We can cleverly subvert our natural inclinations though by, as you say, focussing narrowly on the immediate sensory experience. The lower level sensory experience doesn’t have the strength of negative emotional correlation (as it makes less sense to fear wiping a tile, we might perform wiping motions in many other contexts that are not emotionally negative), and we can exploit this by staying present here.

This job still gets done but we just attend to different parts.

David Cain January 23, 2021 at 2:29 pm

I’m fascinated by the neuroscience too, and I hope in my lifetime we get some sort of reliable mapping of the mind-brain relationship.

I think mindfulness and other ways of coming back from abstraction is vital for human beings living in the modern world. Almost everything about our world pulls us away from direct sensory experience into thinking and abstraction, and it is responsible for a lot of our unhappiness and mental health issues.

David D January 23, 2021 at 6:07 pm

The easiest way for me to clean my whole house, is to actually truly believing I’m going to clean just one room, so it’s an easy and quick task. After cleaning this room, the satisfaction I get from it become a motivation bump that makes me think “Hey, why not keep cleaning? It surprisingly worths it!”. If I had plan to clean the whole house, I’d probably never have started at all.

I use a similar trick to go to the gym too. I set a very low objective like: “Just one 5min exercice”. Since the task easy, I’m never giving up going to the gym. But once I’m there, I always do more than 5min :)

Kathy A Johnson January 25, 2021 at 7:25 am

I am absolutely using this concept this week when I clean and repaint the woodwork in our bathroom. I’ve been dreading this task for literally years.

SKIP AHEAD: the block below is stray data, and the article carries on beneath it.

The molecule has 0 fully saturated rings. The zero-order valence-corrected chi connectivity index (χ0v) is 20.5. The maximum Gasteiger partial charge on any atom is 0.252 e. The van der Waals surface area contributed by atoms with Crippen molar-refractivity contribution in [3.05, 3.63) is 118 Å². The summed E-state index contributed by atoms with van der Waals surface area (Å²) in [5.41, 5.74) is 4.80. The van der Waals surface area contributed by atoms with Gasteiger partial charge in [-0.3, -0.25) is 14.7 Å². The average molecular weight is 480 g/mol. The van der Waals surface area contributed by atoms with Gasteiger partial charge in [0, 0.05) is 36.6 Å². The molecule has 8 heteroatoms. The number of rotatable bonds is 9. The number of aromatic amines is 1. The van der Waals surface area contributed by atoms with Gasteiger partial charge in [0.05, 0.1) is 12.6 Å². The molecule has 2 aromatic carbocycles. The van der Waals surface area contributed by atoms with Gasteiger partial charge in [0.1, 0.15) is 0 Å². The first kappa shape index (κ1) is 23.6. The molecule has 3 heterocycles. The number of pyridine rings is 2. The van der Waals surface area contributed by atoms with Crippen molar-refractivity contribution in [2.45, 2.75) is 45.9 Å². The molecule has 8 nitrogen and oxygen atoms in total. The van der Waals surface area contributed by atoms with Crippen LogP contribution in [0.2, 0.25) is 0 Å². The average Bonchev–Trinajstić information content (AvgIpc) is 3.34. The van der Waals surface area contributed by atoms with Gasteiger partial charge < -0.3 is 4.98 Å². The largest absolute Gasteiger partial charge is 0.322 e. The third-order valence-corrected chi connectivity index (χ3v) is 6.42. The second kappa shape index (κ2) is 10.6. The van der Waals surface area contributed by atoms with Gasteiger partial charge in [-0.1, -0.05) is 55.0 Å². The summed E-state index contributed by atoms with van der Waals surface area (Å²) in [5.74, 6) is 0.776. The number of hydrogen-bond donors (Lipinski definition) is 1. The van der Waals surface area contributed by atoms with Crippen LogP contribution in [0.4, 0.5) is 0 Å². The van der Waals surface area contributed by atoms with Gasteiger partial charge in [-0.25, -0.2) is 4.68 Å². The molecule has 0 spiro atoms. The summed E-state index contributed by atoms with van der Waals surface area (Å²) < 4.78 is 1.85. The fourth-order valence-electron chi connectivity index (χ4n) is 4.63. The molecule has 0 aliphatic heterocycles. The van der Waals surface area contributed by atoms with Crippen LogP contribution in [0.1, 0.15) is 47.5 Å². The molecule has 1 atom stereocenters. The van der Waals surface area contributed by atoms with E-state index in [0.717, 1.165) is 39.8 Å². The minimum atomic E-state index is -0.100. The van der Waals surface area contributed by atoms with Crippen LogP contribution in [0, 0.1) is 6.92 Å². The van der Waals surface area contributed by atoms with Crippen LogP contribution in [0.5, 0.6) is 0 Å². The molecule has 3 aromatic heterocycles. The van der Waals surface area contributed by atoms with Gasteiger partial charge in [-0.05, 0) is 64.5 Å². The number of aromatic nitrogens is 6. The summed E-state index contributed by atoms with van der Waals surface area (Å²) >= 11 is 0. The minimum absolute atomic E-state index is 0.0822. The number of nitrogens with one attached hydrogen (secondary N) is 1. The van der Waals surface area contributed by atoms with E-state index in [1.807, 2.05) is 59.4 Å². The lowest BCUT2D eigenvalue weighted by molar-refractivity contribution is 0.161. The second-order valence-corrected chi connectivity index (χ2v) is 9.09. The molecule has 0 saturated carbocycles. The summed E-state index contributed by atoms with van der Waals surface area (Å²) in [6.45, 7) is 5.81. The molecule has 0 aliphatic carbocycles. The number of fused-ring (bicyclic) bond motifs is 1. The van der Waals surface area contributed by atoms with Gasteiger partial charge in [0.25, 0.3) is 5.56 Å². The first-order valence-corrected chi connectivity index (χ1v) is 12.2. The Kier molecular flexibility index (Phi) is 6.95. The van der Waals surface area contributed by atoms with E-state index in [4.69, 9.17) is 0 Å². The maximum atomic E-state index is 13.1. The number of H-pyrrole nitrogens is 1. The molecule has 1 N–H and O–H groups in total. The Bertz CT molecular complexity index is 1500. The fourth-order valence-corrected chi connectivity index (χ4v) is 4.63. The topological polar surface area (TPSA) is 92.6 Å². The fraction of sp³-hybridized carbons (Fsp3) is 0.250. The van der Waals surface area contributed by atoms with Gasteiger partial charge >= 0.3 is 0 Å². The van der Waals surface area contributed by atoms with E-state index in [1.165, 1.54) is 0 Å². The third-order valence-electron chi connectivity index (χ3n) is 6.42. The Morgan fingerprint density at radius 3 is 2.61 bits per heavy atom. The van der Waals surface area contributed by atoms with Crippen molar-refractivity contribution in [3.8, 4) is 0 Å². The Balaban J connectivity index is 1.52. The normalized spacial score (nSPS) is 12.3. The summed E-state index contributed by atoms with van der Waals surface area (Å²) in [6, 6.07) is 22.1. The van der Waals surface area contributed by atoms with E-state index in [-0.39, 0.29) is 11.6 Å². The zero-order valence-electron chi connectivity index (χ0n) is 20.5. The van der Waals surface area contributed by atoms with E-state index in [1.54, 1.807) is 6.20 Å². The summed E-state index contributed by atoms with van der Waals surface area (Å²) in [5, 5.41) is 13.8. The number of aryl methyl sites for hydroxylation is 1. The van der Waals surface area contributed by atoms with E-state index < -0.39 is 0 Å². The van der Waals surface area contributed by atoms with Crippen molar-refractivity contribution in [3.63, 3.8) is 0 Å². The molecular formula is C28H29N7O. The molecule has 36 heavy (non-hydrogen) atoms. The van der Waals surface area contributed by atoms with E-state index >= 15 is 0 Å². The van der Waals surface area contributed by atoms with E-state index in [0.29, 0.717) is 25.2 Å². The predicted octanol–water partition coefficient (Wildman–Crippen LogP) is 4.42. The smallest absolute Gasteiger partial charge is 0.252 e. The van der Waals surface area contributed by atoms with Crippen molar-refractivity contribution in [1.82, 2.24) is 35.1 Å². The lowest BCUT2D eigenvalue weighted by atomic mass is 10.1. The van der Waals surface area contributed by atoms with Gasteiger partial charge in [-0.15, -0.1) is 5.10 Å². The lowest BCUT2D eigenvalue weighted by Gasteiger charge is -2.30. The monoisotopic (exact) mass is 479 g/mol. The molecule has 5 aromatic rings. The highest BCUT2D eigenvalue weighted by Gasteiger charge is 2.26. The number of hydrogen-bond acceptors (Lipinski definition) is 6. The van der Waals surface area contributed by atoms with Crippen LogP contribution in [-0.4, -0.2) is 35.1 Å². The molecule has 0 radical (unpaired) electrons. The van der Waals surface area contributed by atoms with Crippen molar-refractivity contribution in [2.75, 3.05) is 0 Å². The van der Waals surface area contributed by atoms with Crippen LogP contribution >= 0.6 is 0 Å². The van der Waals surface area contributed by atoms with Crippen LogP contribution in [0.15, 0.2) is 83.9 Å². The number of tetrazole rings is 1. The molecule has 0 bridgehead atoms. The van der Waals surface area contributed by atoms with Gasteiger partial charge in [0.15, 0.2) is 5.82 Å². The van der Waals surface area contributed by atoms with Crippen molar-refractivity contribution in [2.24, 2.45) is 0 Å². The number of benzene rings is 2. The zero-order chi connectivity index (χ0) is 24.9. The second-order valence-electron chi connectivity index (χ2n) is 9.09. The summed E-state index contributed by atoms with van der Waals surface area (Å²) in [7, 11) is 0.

Jose B January 26, 2021 at 12:34 pm

A way of not getting frustrated while doing stuff that is not meaningful. Also stuff that can be overwhelming.
This is a great tool to confront a wide range of situations. Thanks!

Donna February 5, 2021 at 5:59 pm

I just love how your mind works!

SANJEEB February 16, 2021 at 8:41 pm

Thanks, David for the post. Beautifully written this simple but very effective concept. I am from a Technology area and once I read your post, I immediately related this to one of my earlier posts in the Economic Times media publications ( Roll the sphere, not the cube! ), thought of sharing here: https://travel.economictimes.indiatimes.com/speakeasy/roll-the-sphere-not-the-cube/4364

SANJEEB February 16, 2021 at 8:43 pm

Thanks, David for the post. Beautifully written this simple but very effective concept. I am from a Technology area and once I read your post, I immediately related this to one of my earlier posts in the Economic Times media publications ( Roll the sphere, not the cube! ), thought of sharing here: https://travel.economictimes.indiatimes.com/speakeasy/roll-the-sphere-not-the-cube/4364


negar March 5, 2021 at 8:38 am

An excellent article, David. Thank you!